U.N. chief opens conference on chemical weapons ban
May. 06, 1997
THE HAGUE, Netherlands (AP) _ Countries who signed the new chemical arms treaty now in effect began the painstaking task today of hammering out ways to enforce the ban on killer poisons.
``One of the most monstrous tools of warfare has been ruled intolerable. You have been summoned by history and you have answered its call,'' U.N. Secretary-General Kofi Annan told delegates from many of the 88 nations that have ratified the Chemical Weapons Convention.
``It is not merely a gray step in the cause of disarmament and nonproliferation. It is not merely a signal of restraint and discipline in war,'' Annan said. ``It is much more. It is a momentous act of peace.''
The goal of the three-week conference, the first gathering of all treaty members: Find ways to make sure the treaty meets its goal of forever eliminating the threat of deadly chemical warfare.
Although 165 countries have signed the treaty, which took effect last month, only the 88 have ratified it. The United States, which signed on in 1993, ratified it just two weeks ago.
Hailing the treaty as ``a landmark agreement,'' Annan today called on all other nations that haven't signed to do so.
``While the ratification process worldwide has gained new momentum, I urge that all the signatories _ indeed all 185 members of the United Nations _ finish the job that has begun and join the community of ratifying states,'' he said.
The international convention prohibits the use, production, stockpiling and transfer of chemical weapons. Skeptics say it remains flawed until countries like Russia and Iraq, which have acknowledged having chemical arsenals, also join the accord.
Russia has signed the treaty but its parliament has not ratified it. A Pentagon report three months ago said Russian pesticide processing plants offer ``easy potential'' for secret production of a new generation of chemical weapons.
The United States and Russia both have pledged to destroy their entire stocks of chemical weapons, but that task is proving more difficult and costly than either had anticipated. The United States expects to spend at least $12.4 billion to get rid of its chemical weapons by 2004.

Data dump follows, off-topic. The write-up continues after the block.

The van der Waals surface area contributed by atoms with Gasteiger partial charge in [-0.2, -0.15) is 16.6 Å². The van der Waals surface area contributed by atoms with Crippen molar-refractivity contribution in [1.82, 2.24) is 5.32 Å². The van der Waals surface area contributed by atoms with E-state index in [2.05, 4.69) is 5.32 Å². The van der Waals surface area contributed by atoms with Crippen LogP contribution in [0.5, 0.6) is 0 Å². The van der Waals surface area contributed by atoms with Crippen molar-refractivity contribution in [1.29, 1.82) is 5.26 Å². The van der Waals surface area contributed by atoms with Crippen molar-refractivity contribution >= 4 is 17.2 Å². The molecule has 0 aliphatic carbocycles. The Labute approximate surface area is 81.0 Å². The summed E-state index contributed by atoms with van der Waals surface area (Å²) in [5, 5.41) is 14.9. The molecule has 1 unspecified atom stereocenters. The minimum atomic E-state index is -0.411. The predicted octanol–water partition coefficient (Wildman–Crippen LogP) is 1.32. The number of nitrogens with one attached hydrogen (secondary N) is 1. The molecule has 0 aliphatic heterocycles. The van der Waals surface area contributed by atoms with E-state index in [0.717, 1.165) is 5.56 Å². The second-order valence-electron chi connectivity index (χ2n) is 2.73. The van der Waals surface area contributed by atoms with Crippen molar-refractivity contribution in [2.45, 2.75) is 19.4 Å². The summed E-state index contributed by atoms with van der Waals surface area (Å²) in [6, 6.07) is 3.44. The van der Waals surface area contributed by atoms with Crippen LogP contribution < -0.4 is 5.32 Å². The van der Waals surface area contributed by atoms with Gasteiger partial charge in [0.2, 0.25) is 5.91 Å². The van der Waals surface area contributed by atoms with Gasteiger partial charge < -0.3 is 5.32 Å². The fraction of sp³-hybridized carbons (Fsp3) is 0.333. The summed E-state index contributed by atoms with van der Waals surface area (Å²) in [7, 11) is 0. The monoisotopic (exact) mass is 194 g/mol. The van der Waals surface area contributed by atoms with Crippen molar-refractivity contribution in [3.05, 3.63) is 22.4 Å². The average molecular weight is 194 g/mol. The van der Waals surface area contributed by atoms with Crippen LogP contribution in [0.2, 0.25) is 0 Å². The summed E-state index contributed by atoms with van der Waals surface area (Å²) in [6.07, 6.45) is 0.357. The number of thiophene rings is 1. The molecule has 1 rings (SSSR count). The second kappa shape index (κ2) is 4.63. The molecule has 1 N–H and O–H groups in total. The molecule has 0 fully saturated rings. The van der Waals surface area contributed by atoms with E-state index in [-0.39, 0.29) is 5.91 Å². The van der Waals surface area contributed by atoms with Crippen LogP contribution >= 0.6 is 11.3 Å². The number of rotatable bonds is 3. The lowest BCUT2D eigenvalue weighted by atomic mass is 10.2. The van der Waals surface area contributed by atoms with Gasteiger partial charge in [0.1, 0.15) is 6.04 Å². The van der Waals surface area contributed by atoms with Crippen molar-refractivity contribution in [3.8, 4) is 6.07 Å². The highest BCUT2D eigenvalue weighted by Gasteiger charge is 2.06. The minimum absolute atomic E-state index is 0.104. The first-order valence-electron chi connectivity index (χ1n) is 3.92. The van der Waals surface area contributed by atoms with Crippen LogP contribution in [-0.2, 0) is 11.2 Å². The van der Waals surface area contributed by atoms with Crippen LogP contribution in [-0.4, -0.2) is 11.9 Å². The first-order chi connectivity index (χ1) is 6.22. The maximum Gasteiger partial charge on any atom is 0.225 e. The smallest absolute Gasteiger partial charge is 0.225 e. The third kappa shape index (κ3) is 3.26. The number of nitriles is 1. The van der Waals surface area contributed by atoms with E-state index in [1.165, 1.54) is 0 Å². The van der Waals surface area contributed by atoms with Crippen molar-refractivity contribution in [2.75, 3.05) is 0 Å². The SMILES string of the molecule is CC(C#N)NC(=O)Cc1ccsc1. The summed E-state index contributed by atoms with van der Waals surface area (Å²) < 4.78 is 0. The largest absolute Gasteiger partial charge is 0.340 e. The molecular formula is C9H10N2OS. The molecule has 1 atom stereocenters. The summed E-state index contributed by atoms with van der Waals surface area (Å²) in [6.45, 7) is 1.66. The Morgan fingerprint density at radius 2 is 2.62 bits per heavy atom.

Of greater concern are countries hostile to the West, such as Iraq, Syria, Libya and North Korea, which have yet to even sign the pact.
Iraq, which invaded Kuwait in 1990, had a large clandestine chemical weapons program, and it remains unclear whether the Iraqis actually used some of those weapons during the Persian Gulf War in 1991. And North Korea has large numbers of chemical weapons stored near the Demilitarized Zone that divides it from South Korea.
The treaty is administered under the auspices of the United Nations and by the Organization for the Prohibition of Chemical Weapons, based in The Hague.
Since February 1993, a preparatory commission has been meeting here to draw up the labyrinth of procedures needed to implement the ban.
Today, delegates began tackling numerous organizational and administrative issues, as well as approving verification procedures for the treaty.
``What you have done of your own free will is to announce to this and all succeeding generations that chemical weapons are instruments that no state with any respect for itself and no people with any sense of dignity would use in conflicts _ whether domestic or international,'' Annan said.
Treaty foes have long argued that the treaty will not reduce the chemical arsenals of rogue countries, and that the treaty's provisions cannot be verified.
The convention also allows participating states to demand spot inspections in other member-states. Under the treaty, inspectors must be allowed to cordon off a site within 48 hours to prevent materials from being removed.